U.S.-India Joint Fact Sheet: Cooperation in Space
The United States and India pursue civil space cooperation under the framework of the Joint Working Group on Civil Space, which was constituted as the follow-up to the U.S.-India Conference on Space Science, Application, and Commerce held in Bangalore in June 2004. Since then, space cooperation has expanded to the areas of space science, earth observation, satellite navigation, natural hazards research, disaster management support, and education.
U.S.-India Civil Space Joint Working Group
The fourth meeting of the U.S.-India Joint Working Group on Civil Space Cooperation was held in Washington, DC on March 21, 2013. The Joint Working Group engaged in a broad range of discussions and endorsed expanded cooperation in a number of areas.
Building on the highly successful Chandrayaan-1 lunar mission, the National Aeronautics and Space Administration (NASA) and the Indian Space Research Organisation (ISRO) agreed to explore further cooperation in such fields as planetary science and heliophysics, as well as potential future missions to the moon and Mars.
ISRO, NASA, and the National Oceanic and Atmospheric Administration have active cooperation in the area of oceanography through the sharing and analysis of data from ISRO’s OCEANSAT-2 satellite. ISRO and NASA are also working to derive the best possible global precipitation data for research and applications using the joint ISRO-French Space Agency Megha-Tropiques satellite and the Global Precipitation Measurement (GPM) constellation of satellites. NASA, in cooperation with the Japan Aerospace Exploration Agency, intends to launch the GPM Core Observatory Satellite in 2014 and plans to make data from this satellite available to ISRO for studying tropical atmosphere. ISRO and NASA are also cooperating under the multilateral framework of the Committee on Earth Observation Satellites and the intergovernmental Group on Earth Observations.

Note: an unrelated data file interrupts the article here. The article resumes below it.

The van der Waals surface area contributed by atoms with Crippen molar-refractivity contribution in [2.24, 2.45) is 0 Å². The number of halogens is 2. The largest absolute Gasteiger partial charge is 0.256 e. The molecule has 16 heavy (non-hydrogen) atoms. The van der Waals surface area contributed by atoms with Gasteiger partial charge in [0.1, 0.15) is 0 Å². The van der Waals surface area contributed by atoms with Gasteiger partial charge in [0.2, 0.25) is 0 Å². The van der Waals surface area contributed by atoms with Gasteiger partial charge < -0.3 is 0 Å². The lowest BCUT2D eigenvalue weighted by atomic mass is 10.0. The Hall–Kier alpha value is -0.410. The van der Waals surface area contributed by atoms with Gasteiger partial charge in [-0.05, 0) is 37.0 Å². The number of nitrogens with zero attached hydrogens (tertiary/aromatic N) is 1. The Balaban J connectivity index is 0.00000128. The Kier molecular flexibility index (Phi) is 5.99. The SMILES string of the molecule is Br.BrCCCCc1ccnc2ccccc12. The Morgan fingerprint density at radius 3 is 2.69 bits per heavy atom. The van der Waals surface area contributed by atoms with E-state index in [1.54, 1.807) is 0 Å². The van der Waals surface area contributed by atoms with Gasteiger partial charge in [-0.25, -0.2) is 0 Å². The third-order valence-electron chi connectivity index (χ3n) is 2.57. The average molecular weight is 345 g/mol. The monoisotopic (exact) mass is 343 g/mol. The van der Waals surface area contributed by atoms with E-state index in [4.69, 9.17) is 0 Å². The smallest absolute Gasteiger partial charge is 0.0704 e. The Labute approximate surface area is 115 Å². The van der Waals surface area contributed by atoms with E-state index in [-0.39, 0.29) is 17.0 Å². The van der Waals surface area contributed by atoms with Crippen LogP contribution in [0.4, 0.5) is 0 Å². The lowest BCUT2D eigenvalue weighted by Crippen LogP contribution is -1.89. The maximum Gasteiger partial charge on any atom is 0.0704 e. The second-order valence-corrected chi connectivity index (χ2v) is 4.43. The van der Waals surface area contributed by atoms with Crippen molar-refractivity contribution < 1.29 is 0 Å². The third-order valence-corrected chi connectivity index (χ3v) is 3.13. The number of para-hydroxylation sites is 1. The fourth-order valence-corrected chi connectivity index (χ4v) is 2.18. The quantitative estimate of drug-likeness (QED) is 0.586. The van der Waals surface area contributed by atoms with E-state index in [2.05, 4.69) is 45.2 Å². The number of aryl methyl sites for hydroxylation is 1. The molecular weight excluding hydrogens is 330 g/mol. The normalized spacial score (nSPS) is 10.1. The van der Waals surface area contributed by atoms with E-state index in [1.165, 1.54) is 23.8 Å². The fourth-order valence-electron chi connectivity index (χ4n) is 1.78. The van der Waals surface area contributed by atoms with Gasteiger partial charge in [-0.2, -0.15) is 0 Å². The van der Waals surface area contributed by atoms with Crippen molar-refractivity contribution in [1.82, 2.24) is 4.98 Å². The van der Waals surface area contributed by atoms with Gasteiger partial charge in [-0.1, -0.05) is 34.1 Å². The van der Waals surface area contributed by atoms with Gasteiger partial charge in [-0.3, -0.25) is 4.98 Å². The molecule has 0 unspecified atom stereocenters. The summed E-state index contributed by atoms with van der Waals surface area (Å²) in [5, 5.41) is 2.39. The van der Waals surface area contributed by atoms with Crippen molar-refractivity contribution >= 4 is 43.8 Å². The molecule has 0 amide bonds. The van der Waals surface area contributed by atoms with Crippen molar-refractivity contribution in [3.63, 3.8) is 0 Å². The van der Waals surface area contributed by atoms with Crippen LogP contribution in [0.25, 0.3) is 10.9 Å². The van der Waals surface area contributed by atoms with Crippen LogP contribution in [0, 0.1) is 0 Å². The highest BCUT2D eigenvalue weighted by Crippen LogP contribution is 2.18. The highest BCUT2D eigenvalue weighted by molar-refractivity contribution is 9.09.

India is implementing a Global Positioning System Aided Geo Augmented Navigation System (GAGAN) for civil aviation purposes through a commercial agreement with the U.S. firm Raytheon. India is also working on its indigenous satellite navigation system, a seven-satellite constellation known as the Indian Regional Navigation Satellite System (IRNSS). Coordination to ensure compatibility between IRNSS and the U.S. Global Positioning System is currently under way.
Cooperation in Microwave Remote Sensing
ISRO and NASA are exploring the possibility of collaborating on the joint development and launch of a radar satellite mission comprising a dual frequency (L and S band) Synthetic Aperture Radar System.
Deep Space Navigation and Tracking Services Support for Mars Orbiter Mission
ISRO is planning the launch of the ‘Mars Orbiter Mission’ during October-November 2013. NASA is providing deep space navigation and tracking support services to this mission during the non-visible period of the Indian Deep Space Network.
Scientific Personnel Exchange Program and Fellowship Programs
ISRO and NASA have worked out Terms of Reference for a Professional Engineer and Scientist Exchange Program. Two NASA scientists specialized in earth observation are expected to visit ISRO centers in 2013. India has also funded the establishment of the Professor Satish Dhawan Graduate Endowment Fellowship Program at the California Institute of Technology under which one meritorious graduate student from the Indian Institute of Space Science and Technology will pursue a master’s program in aerospace engineering at Caltech. The first student is expected to register in September 2013.